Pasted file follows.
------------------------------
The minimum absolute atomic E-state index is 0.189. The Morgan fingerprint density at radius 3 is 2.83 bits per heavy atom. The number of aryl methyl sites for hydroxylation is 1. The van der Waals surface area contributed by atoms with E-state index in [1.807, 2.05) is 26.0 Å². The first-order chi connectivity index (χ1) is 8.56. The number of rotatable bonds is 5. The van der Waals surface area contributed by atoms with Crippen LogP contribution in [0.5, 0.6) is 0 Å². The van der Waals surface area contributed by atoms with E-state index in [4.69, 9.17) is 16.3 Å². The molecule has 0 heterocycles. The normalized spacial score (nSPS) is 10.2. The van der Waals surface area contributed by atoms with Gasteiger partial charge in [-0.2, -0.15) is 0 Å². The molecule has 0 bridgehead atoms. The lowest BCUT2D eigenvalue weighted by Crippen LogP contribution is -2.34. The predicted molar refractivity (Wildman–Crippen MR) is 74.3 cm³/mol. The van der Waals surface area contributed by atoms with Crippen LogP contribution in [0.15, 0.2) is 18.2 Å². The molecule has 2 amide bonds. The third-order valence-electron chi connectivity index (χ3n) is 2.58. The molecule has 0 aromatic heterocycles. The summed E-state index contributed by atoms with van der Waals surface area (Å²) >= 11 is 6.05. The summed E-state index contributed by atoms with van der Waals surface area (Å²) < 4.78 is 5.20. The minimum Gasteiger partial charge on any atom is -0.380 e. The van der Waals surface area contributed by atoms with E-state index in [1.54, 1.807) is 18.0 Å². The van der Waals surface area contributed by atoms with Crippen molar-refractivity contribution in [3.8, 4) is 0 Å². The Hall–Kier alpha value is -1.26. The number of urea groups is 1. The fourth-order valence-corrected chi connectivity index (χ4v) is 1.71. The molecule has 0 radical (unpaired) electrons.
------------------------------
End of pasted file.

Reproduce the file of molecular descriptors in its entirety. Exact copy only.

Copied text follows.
The minimum absolute atomic E-state index is 0.189. The Morgan fingerprint density at radius 3 is 2.83 bits per heavy atom. The number of aryl methyl sites for hydroxylation is 1. The van der Waals surface area contributed by atoms with E-state index in [1.807, 2.05) is 26.0 Å². The first-order chi connectivity index (χ1) is 8.56. The number of rotatable bonds is 5. The van der Waals surface area contributed by atoms with Crippen LogP contribution in [0.5, 0.6) is 0 Å². The van der Waals surface area contributed by atoms with E-state index in [4.69, 9.17) is 16.3 Å². The molecule has 0 heterocycles. The normalized spacial score (nSPS) is 10.2. The van der Waals surface area contributed by atoms with Gasteiger partial charge in [-0.2, -0.15) is 0 Å². The molecule has 0 bridgehead atoms. The lowest BCUT2D eigenvalue weighted by Crippen LogP contribution is -2.34. The predicted molar refractivity (Wildman–Crippen MR) is 74.3 cm³/mol. The van der Waals surface area contributed by atoms with Crippen LogP contribution in [0.15, 0.2) is 18.2 Å². The molecule has 2 amide bonds. The third-order valence-electron chi connectivity index (χ3n) is 2.58. The molecule has 0 aromatic heterocycles. The summed E-state index contributed by atoms with van der Waals surface area (Å²) >= 11 is 6.05. The summed E-state index contributed by atoms with van der Waals surface area (Å²) < 4.78 is 5.20. The minimum Gasteiger partial charge on any atom is -0.380 e. The van der Waals surface area contributed by atoms with E-state index in [1.54, 1.807) is 18.0 Å². The van der Waals surface area contributed by atoms with Crippen molar-refractivity contribution in [3.8, 4) is 0 Å². The Hall–Kier alpha value is -1.26. The number of urea groups is 1. The fourth-order valence-corrected chi connectivity index (χ4v) is 1.71. The molecule has 0 radical (unpaired) electrons.